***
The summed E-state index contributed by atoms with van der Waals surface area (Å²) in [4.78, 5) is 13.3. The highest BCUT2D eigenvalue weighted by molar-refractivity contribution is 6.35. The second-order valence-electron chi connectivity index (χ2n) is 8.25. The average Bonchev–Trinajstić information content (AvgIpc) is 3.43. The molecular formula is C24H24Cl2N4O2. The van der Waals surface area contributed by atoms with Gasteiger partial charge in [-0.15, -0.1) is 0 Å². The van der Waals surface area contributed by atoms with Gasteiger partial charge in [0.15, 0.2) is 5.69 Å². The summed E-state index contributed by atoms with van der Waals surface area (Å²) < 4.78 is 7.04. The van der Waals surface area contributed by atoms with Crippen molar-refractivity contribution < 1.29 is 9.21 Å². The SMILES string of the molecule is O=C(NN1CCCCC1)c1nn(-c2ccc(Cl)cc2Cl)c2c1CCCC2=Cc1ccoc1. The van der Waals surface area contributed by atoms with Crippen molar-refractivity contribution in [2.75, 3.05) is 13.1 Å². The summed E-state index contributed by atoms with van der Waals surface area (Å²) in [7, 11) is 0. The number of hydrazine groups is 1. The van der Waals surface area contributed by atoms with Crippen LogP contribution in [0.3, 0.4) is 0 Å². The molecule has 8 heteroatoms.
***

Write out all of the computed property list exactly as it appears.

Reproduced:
The summed E-state index contributed by atoms with van der Waals surface area (Å²) in [4.78, 5) is 13.3. The highest BCUT2D eigenvalue weighted by molar-refractivity contribution is 6.35. The second-order valence-electron chi connectivity index (χ2n) is 8.25. The average Bonchev–Trinajstić information content (AvgIpc) is 3.43. The molecular formula is C24H24Cl2N4O2. The van der Waals surface area contributed by atoms with Gasteiger partial charge in [-0.15, -0.1) is 0 Å². The van der Waals surface area contributed by atoms with Gasteiger partial charge in [0.15, 0.2) is 5.69 Å². The summed E-state index contributed by atoms with van der Waals surface area (Å²) < 4.78 is 7.04. The van der Waals surface area contributed by atoms with Crippen molar-refractivity contribution < 1.29 is 9.21 Å². The SMILES string of the molecule is O=C(NN1CCCCC1)c1nn(-c2ccc(Cl)cc2Cl)c2c1CCCC2=Cc1ccoc1. The van der Waals surface area contributed by atoms with Crippen molar-refractivity contribution in [2.75, 3.05) is 13.1 Å². The summed E-state index contributed by atoms with van der Waals surface area (Å²) in [7, 11) is 0. The number of hydrazine groups is 1. The van der Waals surface area contributed by atoms with Crippen LogP contribution in [0.3, 0.4) is 0 Å². The molecule has 8 heteroatoms.